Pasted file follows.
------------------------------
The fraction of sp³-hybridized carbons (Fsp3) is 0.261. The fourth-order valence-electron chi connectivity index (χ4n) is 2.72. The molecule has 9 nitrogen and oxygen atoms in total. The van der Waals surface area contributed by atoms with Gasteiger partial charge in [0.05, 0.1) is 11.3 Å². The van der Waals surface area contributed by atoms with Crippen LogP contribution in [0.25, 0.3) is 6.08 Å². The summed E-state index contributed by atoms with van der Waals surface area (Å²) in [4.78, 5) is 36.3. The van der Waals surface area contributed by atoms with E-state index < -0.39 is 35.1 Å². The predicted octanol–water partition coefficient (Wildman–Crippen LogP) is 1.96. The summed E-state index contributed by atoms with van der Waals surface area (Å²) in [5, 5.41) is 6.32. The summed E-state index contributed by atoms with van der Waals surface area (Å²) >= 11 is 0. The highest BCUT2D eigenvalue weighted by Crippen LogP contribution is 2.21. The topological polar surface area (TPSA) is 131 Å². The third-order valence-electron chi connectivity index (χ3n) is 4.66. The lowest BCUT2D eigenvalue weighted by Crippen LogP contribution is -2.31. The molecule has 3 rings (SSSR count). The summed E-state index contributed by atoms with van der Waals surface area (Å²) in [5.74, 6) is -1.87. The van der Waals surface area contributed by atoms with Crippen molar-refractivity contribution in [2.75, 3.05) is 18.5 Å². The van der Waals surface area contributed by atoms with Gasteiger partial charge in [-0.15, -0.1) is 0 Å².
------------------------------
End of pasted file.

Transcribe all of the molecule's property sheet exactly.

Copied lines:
The fraction of sp³-hybridized carbons (Fsp3) is 0.261. The fourth-order valence-electron chi connectivity index (χ4n) is 2.72. The molecule has 9 nitrogen and oxygen atoms in total. The van der Waals surface area contributed by atoms with Gasteiger partial charge in [0.05, 0.1) is 11.3 Å². The van der Waals surface area contributed by atoms with Crippen LogP contribution in [0.25, 0.3) is 6.08 Å². The summed E-state index contributed by atoms with van der Waals surface area (Å²) in [4.78, 5) is 36.3. The van der Waals surface area contributed by atoms with E-state index < -0.39 is 35.1 Å². The predicted octanol–water partition coefficient (Wildman–Crippen LogP) is 1.96. The summed E-state index contributed by atoms with van der Waals surface area (Å²) in [5, 5.41) is 6.32. The summed E-state index contributed by atoms with van der Waals surface area (Å²) >= 11 is 0. The highest BCUT2D eigenvalue weighted by Crippen LogP contribution is 2.21. The topological polar surface area (TPSA) is 131 Å². The third-order valence-electron chi connectivity index (χ3n) is 4.66. The lowest BCUT2D eigenvalue weighted by Crippen LogP contribution is -2.31. The molecule has 3 rings (SSSR count). The summed E-state index contributed by atoms with van der Waals surface area (Å²) in [5.74, 6) is -1.87. The van der Waals surface area contributed by atoms with Crippen molar-refractivity contribution in [2.75, 3.05) is 18.5 Å². The van der Waals surface area contributed by atoms with Gasteiger partial charge in [-0.15, -0.1) is 0 Å².